ALL power to the National Plant Monitoring Scheme.
Visitors to its website – npms.org.uk – can find out how to take part in a survey of their local plant life.
The organisers of the scheme have been appealing to Swindon Advertiser readers to take part.
As far as I can tell, the volunteers will be assigned a square kilometre to survey twice a year, as plant data is a pretty good barometer of local conditions, pollution and whatnot.
I don’t know whether I have the monitoring skills to manage a whole square kilometre, so I’ve decided to practice a bit by monitoring my fairly small suburban garden. Perhaps when I send my data to the scheme they’ll be able to clear up a few mysteries for me.
The lawn, for example. I bought the lawn from a shop. It came in rolls. It looked like lawn and the sign next to the display said: “Turf.” As lawns are generally made of turf, I thought all was going to be well.
It is not.
The lawn started off looking like lawn, but then after a few weeks all the grass died and was replaced by a thick carpet of weird brown tendril things and some plants that stand about a yard tall and look like a cross between dandelions and holly. They only flower by the light of the full moon.
It isn’t so much the aesthetic issues I object to as the fact that people in black robes keep sneaking into the garden in the dead of night and nicking the flowers and tendrils. They might at least keep the chanting to a minimum and tether the goat.
People in my household said it was all my fault for neglecting the lawn and failing to do things like proper watering and weeding, but how am I supposed to tend the lawn when it grabbed the mower out of my hands and hid it somewhere?
And it’s had the fish out of the pond.
I put some weedkiller down once, but nothing happened apart from a weird burping noise.
I’m at a loss for an explanation. I looked at an old map of the area, made before the street was built, but there’s no mention of a radioactive waste dump or a glade said to be haunted by the unspeakable denizens of the pit.
My loved ones also tried to blame me for the state of the vegetable patch and the flower beds.
“It’s your fault,” they said. “Get off the sofa, get out there and do some weeding.”
Again, I’d like to see them do any better. None of the flowers and vegetables look anything like the pictures on the packet. They’re more like the sort of thing you’d see in paintings by old artists who went a bit too heavy on the hallucinogens back in the 60s and still have the odd conversation with domestic appliances.
The cat won’t go out there anymore. All the other cats in the neighbourhood used to visit the garden to play with him or just generally hang out, but none of them seem to be around these days.
Last winter, when the vegetation died back a bit, I used a strimmer and managed to get halfway along a flower bed. I stopped and turned back when I saw a rusted super strength lager can on the ground amid a sprinkling of finger bones - and realised the local outdoor boozers who used to hang out on the waste ground nearby hadn’t been seen in a while, either.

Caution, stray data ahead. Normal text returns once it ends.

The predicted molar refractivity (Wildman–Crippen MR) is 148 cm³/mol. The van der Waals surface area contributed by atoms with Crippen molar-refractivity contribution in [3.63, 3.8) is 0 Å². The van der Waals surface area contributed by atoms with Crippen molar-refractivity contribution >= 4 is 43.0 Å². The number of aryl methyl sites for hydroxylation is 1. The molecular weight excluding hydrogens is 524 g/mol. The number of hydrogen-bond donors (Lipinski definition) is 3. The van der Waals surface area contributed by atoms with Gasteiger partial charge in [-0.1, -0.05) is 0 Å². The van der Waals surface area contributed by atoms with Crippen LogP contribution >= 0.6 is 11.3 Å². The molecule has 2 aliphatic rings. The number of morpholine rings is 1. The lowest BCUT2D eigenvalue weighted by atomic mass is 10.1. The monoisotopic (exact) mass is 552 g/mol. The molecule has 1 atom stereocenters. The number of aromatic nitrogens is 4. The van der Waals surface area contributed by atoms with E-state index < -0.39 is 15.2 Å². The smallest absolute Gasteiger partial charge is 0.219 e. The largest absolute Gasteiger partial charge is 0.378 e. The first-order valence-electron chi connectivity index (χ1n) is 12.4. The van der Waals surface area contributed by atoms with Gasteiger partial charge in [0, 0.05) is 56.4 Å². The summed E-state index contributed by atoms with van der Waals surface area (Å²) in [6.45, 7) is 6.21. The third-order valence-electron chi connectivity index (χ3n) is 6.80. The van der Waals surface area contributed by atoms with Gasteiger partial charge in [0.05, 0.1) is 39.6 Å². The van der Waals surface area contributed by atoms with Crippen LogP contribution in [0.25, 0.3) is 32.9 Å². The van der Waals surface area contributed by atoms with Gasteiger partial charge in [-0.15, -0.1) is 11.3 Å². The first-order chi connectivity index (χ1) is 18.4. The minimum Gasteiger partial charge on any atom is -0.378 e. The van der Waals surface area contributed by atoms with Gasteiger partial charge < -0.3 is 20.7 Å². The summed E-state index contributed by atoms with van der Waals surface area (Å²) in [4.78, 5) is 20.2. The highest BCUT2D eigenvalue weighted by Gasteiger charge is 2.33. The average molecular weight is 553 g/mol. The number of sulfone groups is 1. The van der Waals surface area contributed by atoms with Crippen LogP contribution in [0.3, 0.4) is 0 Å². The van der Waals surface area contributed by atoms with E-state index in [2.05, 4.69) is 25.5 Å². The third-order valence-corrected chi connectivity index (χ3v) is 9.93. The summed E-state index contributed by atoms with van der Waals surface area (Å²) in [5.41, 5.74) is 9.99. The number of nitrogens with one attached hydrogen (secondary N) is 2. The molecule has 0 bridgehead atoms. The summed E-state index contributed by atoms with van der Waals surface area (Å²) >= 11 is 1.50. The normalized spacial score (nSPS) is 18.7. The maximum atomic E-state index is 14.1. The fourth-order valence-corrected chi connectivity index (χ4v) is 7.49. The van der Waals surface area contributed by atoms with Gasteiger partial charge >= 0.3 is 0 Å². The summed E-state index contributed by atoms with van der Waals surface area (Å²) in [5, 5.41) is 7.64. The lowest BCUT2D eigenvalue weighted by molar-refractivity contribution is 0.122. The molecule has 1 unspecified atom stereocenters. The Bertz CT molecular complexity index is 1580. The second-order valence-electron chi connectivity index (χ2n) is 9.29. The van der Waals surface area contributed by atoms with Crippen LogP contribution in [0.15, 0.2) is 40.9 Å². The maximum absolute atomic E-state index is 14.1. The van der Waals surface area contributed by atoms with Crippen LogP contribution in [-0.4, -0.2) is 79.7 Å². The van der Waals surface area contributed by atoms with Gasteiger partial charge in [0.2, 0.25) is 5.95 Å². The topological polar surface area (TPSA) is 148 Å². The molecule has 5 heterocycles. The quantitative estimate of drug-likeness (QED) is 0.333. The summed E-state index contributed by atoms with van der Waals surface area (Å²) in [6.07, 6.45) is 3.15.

My family are demanding action, but I’ve hit on a plan.
Every time I’m on the phone or emailing somebody, I’m going to drop hints about burying explosives.
With a bit of luck MI5’ll be in there with an excavator.
- I SEE the alteration of Swindon’s parking and other public ticket machines to accommodate the new pound coin is likely to cost the council £7,000. Or rather, it’ll cost us £7,000.The new shape, along with being made from two metals like our £2 coins, is apparently necessary to prevent counterfeiting. As it’s common knowledge that assorted international crooks have been able to forge £2 coins for years, I’ll be interested to see how that works out…
Courts must have the courage of their convictions
LAST week we ran the story of a dad who was with his son in a Swindon playground when he happened to glance at the ground. It was then that he noticed some filthy syringes dumped by drug abusers.
It’s not the first time such a thing has happened, and we can all be absolutely certain it won’t be the last.
The story, however, prompted the usual speculation about why these situations occur.
Coincidentally, we also ran two court stories involving drugs.
In one, a man was found near a club with a stash and a knife with a seven-inch blade.
He was given a non-custodial sentence in spite of having a record.
In the other, three men who took over a desperate addict’s home and used it as a base from which to peddle industrial quantities of heroin and cocaine also appeared for sentencing.
The one dealt with most severely will probably spend not much more than three years in jail.
Call me Mr Jump To Conclusions, but I suspect the paltry sentences handed down for being involved with the drugs trade might have at least a little to do with the popularity of the drugs trade as a career option for criminals.
There are two possible ways forward. One is to decriminalise hard drugs, have the state provide them at a cost to the taxpayer of a few pence a dose, remove the criminal profit motive and thereby remove the need for addicts to commit crimes.
The other is simply to throw the worst of the dealers away forever.
Each option has its merits, but if anybody in power could find the moral courage to adopt one or the other and stick to it we’d all be better off.